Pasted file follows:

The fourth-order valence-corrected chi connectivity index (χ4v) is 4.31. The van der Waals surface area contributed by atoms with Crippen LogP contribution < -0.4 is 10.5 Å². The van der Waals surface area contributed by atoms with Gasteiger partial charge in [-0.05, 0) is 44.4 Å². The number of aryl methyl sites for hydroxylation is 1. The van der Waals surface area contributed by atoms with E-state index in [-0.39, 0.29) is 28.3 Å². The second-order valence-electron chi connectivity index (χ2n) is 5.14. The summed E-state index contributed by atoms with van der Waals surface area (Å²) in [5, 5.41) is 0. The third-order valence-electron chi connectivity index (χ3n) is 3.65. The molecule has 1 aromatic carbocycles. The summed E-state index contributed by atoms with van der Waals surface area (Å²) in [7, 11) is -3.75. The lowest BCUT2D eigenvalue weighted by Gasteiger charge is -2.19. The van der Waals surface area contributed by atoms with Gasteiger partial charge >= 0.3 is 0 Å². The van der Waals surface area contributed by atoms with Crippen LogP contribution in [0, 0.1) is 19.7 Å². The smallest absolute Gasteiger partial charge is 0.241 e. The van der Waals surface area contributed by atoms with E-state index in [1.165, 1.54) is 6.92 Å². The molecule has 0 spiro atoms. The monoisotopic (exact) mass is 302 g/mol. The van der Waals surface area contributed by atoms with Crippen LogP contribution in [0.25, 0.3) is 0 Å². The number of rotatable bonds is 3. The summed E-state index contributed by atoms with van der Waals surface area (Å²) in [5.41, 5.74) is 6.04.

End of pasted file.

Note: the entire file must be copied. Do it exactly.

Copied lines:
The fourth-order valence-corrected chi connectivity index (χ4v) is 4.31. The van der Waals surface area contributed by atoms with Crippen LogP contribution < -0.4 is 10.5 Å². The van der Waals surface area contributed by atoms with Gasteiger partial charge in [-0.05, 0) is 44.4 Å². The number of aryl methyl sites for hydroxylation is 1. The van der Waals surface area contributed by atoms with E-state index in [-0.39, 0.29) is 28.3 Å². The second-order valence-electron chi connectivity index (χ2n) is 5.14. The summed E-state index contributed by atoms with van der Waals surface area (Å²) in [5, 5.41) is 0. The third-order valence-electron chi connectivity index (χ3n) is 3.65. The molecule has 1 aromatic carbocycles. The summed E-state index contributed by atoms with van der Waals surface area (Å²) in [7, 11) is -3.75. The lowest BCUT2D eigenvalue weighted by Gasteiger charge is -2.19. The van der Waals surface area contributed by atoms with Gasteiger partial charge >= 0.3 is 0 Å². The van der Waals surface area contributed by atoms with Crippen LogP contribution in [0, 0.1) is 19.7 Å². The smallest absolute Gasteiger partial charge is 0.241 e. The van der Waals surface area contributed by atoms with E-state index in [1.165, 1.54) is 6.92 Å². The molecule has 0 spiro atoms. The monoisotopic (exact) mass is 302 g/mol. The van der Waals surface area contributed by atoms with Crippen LogP contribution in [0.25, 0.3) is 0 Å². The number of rotatable bonds is 3. The summed E-state index contributed by atoms with van der Waals surface area (Å²) in [5.41, 5.74) is 6.04.